Australian MPs demand action on ‘sustained foreign intimidation’

Penalties for student snitches and curbs on Confucius Institutes and Thousand Talents Programme among dozens of recommendations from security committee

三月 25, 2022
Sydney, NSW, Australia, October 11, 2020. Birds like to perch on top of CCTV posts that give them a 360-degree view of their surroundings
Source: iStock

Students who denounce their classmates to overseas governments could be punished, Confucius Institutes would face restrictions and laws could be drawn up to prevent academics joining foreign talent programmes, under recommendations from a powerful Australian parliamentary committee.

Australian Research Council (ARC) grants issued over the past decade would be audited for “exposure” to foreign academic recruitment schemes, including China’s Thousand Talents Programme, and the ARC would boost penalties against grant fraud and beef up investigations of non-compliance with disclosure rules.

Legislation could also prevent universities offering dual appointments to foreign diplomats. And the federal education department would publish annual reports tallying incidents of “harassment, intimidation and censorship” orchestrated by foreign interests on Australian campuses.

The proposals are among 27 recommendations offered by the Parliamentary Joint Committee on Intelligence and Security in a “unanimous and bipartisan” report, following its 17-month inquiry into national security risks affecting Australia’s higher education and research sector.

The committee’s chair, Victorian senator James Paterson, said that the sector had made progress in addressing national security concerns. But foreign interference on campus remained a “serious threat”.

“There’s no question that students and academics have faced a sustained campaign of intimidation, harassment, censorship and intelligence gathering by foreign state governments. This resulted in the transfer of sensitive research to authoritarian regimes and their militaries, and threats to the safety of domestic and international students,” he said.

“While efforts have been made to strengthen the sector’s awareness and resilience to these threats, there is a great deal more to do to secure sensitive, taxpayer-funded research and protect students on campus.”

The report was one of three released by the committee ahead of a looming election announcement. A separate report endorses proposals to bring higher education and research under the ambit of new legislation to protect “critical infrastructure”.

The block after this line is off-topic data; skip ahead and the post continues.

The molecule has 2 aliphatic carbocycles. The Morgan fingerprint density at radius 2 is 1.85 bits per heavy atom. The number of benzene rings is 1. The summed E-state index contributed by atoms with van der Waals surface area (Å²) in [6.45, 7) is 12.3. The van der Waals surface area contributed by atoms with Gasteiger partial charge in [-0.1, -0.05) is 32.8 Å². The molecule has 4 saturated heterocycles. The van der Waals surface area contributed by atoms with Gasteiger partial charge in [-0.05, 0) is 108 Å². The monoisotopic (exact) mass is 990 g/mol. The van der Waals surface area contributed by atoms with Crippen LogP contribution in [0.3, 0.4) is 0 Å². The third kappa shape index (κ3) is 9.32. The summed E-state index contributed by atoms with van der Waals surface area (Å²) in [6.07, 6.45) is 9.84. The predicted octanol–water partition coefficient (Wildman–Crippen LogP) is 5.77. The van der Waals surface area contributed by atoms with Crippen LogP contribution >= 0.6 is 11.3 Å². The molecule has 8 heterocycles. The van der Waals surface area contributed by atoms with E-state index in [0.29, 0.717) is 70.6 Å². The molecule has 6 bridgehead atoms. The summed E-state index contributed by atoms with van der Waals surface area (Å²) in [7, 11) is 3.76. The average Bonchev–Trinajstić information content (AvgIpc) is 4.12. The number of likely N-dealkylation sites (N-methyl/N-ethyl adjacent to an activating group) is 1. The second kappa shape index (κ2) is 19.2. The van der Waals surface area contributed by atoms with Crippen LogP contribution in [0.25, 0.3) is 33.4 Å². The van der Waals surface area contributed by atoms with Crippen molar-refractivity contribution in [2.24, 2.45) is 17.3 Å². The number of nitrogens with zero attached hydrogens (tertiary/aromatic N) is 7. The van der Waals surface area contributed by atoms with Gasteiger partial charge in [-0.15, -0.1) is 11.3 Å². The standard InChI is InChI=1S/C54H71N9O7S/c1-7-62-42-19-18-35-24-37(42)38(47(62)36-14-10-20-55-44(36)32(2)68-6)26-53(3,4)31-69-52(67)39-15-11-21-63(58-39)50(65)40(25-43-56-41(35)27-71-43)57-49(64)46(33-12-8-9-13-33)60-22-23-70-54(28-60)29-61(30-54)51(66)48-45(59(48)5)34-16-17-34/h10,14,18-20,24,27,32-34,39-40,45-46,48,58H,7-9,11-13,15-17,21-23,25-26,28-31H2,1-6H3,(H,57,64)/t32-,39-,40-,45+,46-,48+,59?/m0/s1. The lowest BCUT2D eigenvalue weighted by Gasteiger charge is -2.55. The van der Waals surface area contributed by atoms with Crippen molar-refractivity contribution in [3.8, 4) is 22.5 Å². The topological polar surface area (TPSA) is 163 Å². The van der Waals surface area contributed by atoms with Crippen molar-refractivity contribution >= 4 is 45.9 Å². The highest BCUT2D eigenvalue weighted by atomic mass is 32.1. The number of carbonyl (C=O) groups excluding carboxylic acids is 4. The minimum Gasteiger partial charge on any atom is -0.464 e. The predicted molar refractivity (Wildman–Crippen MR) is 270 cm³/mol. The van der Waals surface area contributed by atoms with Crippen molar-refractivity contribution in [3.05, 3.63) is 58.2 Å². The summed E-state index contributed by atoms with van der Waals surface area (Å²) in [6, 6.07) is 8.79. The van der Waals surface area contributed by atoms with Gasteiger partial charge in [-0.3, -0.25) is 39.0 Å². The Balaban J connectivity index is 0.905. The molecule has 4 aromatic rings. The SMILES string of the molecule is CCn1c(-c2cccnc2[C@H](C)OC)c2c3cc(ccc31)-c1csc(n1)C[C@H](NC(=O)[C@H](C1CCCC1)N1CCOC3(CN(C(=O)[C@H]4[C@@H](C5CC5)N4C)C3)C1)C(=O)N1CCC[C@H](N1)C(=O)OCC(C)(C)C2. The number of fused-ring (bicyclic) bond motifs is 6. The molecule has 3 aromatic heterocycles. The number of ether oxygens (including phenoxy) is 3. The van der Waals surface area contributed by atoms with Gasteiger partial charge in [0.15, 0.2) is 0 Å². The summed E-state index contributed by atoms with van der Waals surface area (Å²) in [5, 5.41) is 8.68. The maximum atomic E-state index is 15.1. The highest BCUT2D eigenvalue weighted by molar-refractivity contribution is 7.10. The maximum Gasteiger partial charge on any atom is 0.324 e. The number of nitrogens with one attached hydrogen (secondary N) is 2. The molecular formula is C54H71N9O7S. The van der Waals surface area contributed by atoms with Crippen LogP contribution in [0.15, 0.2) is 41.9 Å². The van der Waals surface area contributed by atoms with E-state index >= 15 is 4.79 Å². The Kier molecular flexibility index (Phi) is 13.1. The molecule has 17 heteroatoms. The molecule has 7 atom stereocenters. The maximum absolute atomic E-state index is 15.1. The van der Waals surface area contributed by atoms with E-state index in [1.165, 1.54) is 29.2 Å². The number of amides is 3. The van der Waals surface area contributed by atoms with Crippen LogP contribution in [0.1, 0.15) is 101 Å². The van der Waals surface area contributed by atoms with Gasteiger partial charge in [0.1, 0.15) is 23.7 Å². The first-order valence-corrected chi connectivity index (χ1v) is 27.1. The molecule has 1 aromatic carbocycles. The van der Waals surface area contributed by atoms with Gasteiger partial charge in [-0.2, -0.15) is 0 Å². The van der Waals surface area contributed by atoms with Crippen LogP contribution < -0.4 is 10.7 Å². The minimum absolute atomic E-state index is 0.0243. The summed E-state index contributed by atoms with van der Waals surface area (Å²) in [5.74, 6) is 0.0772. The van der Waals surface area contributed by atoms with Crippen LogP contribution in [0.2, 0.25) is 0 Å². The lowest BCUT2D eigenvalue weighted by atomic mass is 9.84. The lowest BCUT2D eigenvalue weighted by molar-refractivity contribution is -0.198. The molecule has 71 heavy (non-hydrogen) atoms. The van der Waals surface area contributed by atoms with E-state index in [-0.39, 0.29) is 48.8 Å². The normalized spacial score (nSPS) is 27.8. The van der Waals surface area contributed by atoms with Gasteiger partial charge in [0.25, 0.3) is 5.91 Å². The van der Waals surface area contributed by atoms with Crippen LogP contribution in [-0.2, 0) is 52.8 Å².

The 11-member committee is comprised of upper and lower house members of parliament from the governing Liberal and opposition Labor parties. Its “headline” recommendations include a call for institutions to pursue a “campaign of active transparency” on national security risks.

The committee has also requested annual reports on universities’ adherence to the revised University Foreign Interference Taskforce (UFIT) guidelines, complete with “classified” briefings.

The report says universities that host Confucius Institutes should disclose the agreements and funding arrangements. It says “robust” academic freedom and free speech clauses should be included in agreements, and universities should retain final say over staff appointments and curriculum content “at a minimum”.

It adds that the committee would support any decision by the foreign minister to expel Confucius Institutes using her veto powers under the Foreign Relations Act.

The report also offers a strong endorsement of the UFIT, giving it a role in implementing 13 of the 27 recommendations.

The network representing research-intensive universities, the Group of Eight, said that the report acknowledged the UFIT as “the most appropriate body to manage foreign interference risks in the sector”.

Chief executive Vicki Thomson said the geopolitical situation for Australia and its universities had “changed significantly” since the emergence of Covid-19. “Political tensions have created complexities that must be managed in the national interest. Working with government and its security agencies, we have made significant progress in recent years to ensure we can meet any challenges this changing environment may present,” she said.

Universities Australia said that the committee had recognised the “constructive role” played by its members. “Our universities are very alive to the risks of foreign interference,” said chief executive Catriona Jackson. “We have proactively partnered with government and the security agencies to tackle the issues.”

Human Rights Watch said that the recommendations were “long overdue” and should be “implemented as soon as possible” so that “students and staff feel a new sense of protection and freedom”.



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